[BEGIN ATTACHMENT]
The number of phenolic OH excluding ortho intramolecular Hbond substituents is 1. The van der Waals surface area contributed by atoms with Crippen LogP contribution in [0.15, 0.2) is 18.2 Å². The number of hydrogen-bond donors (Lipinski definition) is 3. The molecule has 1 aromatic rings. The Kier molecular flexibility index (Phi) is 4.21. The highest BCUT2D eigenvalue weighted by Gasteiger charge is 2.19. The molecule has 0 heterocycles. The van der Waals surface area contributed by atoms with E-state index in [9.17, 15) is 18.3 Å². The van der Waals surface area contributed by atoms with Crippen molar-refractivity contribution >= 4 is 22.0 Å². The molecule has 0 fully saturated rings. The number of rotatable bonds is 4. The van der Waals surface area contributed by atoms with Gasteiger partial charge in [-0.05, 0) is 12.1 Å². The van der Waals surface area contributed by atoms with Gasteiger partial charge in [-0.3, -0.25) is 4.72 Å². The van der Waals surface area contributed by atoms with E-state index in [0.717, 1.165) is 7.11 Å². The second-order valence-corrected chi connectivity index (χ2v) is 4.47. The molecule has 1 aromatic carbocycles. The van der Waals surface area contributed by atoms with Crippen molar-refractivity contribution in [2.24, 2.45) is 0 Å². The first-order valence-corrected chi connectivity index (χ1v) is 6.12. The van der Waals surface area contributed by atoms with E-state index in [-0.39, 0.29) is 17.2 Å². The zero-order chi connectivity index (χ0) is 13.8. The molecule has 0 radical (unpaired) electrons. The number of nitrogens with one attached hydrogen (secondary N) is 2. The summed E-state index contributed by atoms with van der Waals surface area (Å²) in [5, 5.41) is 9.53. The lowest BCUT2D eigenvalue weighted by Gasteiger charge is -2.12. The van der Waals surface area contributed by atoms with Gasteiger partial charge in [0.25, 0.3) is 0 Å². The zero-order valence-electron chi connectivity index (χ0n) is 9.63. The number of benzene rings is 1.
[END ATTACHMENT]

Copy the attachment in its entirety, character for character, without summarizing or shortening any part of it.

The number of phenolic OH excluding ortho intramolecular Hbond substituents is 1. The van der Waals surface area contributed by atoms with Crippen LogP contribution in [0.15, 0.2) is 18.2 Å². The number of hydrogen-bond donors (Lipinski definition) is 3. The molecule has 1 aromatic rings. The Kier molecular flexibility index (Phi) is 4.21. The highest BCUT2D eigenvalue weighted by Gasteiger charge is 2.19. The molecule has 0 heterocycles. The van der Waals surface area contributed by atoms with E-state index in [9.17, 15) is 18.3 Å². The van der Waals surface area contributed by atoms with Crippen molar-refractivity contribution >= 4 is 22.0 Å². The molecule has 0 fully saturated rings. The number of rotatable bonds is 4. The van der Waals surface area contributed by atoms with Gasteiger partial charge in [-0.05, 0) is 12.1 Å². The van der Waals surface area contributed by atoms with Gasteiger partial charge in [-0.3, -0.25) is 4.72 Å². The van der Waals surface area contributed by atoms with E-state index in [0.717, 1.165) is 7.11 Å². The second-order valence-corrected chi connectivity index (χ2v) is 4.47. The molecule has 1 aromatic carbocycles. The van der Waals surface area contributed by atoms with Crippen molar-refractivity contribution in [2.24, 2.45) is 0 Å². The first-order valence-corrected chi connectivity index (χ1v) is 6.12. The van der Waals surface area contributed by atoms with E-state index in [-0.39, 0.29) is 17.2 Å². The zero-order chi connectivity index (χ0) is 13.8. The molecule has 0 radical (unpaired) electrons. The number of nitrogens with one attached hydrogen (secondary N) is 2. The summed E-state index contributed by atoms with van der Waals surface area (Å²) in [5, 5.41) is 9.53. The lowest BCUT2D eigenvalue weighted by Gasteiger charge is -2.12. The van der Waals surface area contributed by atoms with Gasteiger partial charge in [0.25, 0.3) is 0 Å². The zero-order valence-electron chi connectivity index (χ0n) is 9.63. The number of benzene rings is 1.